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My passion for eliminating hepatitis C in London

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Dee Cunniffe, Policy Lead, London Joint Working Group on Substance Use and Hepatitis C

I first became fully aware of how devastating hepatitis C could be through someone who was very close to me who I observed over many years suffering from the effects of the virus. Hepatitis C made him constantly exhausted, he had to go through invasive biopsy assessment and felt isolated and stigmatised by the disease. In the early 2000s he underwent interferon treatment (the only treatment available at the time) which was horrendous – it made him seriously depressed to the point of being suicidal, and he had to stop the treatment before he was cured.

I soon realised that this person who was very important to me wasn’t alone in his experiences, although at the time it felt very much like he was.  We met more and more people who had hepatitis C, and who had similar stories – limited or no access to support, poor availability of information and sporadic access to treatment.

That’s what led me to want to do something to address hepatitis C – a huge health issue that never seemed to make headlines and was so often overlooked and misdiagnosed. I spoke to several health care professionals and patients from across London who I knew were similarly frustrated by lack of attention on hepatitis C, and in 2009 we decided to start the London Joint Working Group on Substance Use and Hepatitis C (LJWG). Hepatitis C is transmitted through blood-to-blood contact, therefore sharing needles or works is a common route of transmission and around half of people who inject drugs are living with hepatitis C.  We knew that information and pathways to care for this vulnerable group of people were at best patchy and at worst, non-existent.

Since those days I am so delighted that the whole landscape had changed for people living with hepatitis C. New NICE-approved drugs, that can be taken in tablet form for usually around 12 weeks with minimal side effects, will cure the virus in almost all patients. And through the dedicated and heartfelt work of many individuals and organisations, there is more (although not enough) public awareness about hepatitis C and less (although still too much) stigma.

But we still have a lot to do!

The brilliant new curative treatments mean we could eliminate hepatitis C once and for all. For us in London that means diagnosing and supporting into treatment the 40,000 people living with hepatitis C in the capital.

The LJWG brings people together who are committed to this aim. From drugs service workers, patient experts, GPs, prison healthcare staff and the specialist hepatologists and nurses, we all have a part to play. Our annual conference, this year on the 3 December at the Guildhall, brings all these people together and is free for NHS and third sector staff to attend (you can find out more and book here).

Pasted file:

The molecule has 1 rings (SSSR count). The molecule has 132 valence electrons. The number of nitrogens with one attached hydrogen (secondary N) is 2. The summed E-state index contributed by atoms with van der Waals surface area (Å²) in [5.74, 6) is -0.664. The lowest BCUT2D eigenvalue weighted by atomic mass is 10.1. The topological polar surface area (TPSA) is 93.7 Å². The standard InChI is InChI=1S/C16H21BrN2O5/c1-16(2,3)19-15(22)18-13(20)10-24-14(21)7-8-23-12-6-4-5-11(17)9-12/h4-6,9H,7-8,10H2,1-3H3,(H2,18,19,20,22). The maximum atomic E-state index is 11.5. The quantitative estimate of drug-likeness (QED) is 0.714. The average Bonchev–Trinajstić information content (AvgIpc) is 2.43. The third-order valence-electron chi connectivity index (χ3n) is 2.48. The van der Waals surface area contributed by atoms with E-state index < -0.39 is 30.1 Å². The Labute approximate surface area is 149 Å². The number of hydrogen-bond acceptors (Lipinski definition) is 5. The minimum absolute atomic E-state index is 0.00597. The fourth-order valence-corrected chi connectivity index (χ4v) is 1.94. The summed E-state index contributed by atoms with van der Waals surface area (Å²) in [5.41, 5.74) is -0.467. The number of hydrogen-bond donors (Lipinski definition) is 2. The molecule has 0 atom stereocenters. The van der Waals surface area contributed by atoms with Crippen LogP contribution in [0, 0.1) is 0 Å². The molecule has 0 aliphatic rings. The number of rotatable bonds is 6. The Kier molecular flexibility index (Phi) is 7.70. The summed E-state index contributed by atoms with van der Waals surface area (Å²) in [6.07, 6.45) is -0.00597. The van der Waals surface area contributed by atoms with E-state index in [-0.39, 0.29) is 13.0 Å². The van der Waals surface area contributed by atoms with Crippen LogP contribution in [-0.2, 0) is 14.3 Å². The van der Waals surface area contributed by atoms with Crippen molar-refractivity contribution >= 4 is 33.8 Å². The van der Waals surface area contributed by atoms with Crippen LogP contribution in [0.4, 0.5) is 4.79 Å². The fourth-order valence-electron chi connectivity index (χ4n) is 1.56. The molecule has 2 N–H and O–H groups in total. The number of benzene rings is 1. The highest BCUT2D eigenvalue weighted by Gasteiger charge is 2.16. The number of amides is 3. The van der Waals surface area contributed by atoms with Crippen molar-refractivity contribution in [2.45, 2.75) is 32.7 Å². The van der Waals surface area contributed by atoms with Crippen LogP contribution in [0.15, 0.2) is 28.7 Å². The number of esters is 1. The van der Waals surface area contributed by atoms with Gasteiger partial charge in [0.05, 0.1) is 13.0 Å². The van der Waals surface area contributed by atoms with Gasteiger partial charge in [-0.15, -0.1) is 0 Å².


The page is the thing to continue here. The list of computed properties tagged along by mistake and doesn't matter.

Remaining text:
Another exciting project we are working on is the introduction of hepatitis C testing in pharmacies that offer needle exchange services. This offers an important opportunity to engage with a very vulnerable, high risk group who do not regularly engage with drugs services or GPs.  We piloted testing in eight pharmacies in London earlier this year and found that just over half of those tested had hepatitis C antibodies, meaning they had been exposed to the virus and needed to be referred for testing for active infection.  The pharmacies involved were directly linked to hospitals that could support patients with further testing and treatment, and we are now rolling out a second phase of the pilot that tests people for active hepatitis C infection (you can find out more here).

One of the most interesting findings of our first pharmacy testing pilot for me was that 57% of people that the pharmacists engaged with did not know that hepatitis C treatment is now interferon free.  This is hugely important.  I have seen first-hand how debilitating interferon treatment is and know the idea of it will be a serious deterrent to people getting tested and treated, so we need to do much more to shout about the new treatments and to make sure everyone knows that they can be easily tested and cured, without having to use interferon.

Sometimes working in the field of hepatitis C has felt like an uphill struggle – in our stretched NHS it’s been hard to get the proactive action needed to raise awareness, to diagnose people and to give them the support and treatment they need.

However, we now have momentum I have not seen before and an ever growing number of committed doctors, nurses, drug service staff, patients and others who are dedicated to finding, supporting, treating and curing everyone with hepatitis C.  We are inspired by the goal of eliminating hepatitis C so it is no longer a blight on anyone’s future, and I know we’ll get there.

You can find out more about the LJWG here:

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Collective Voice is the national charity working to improve England’s drug and alcohol treatment and recovery systems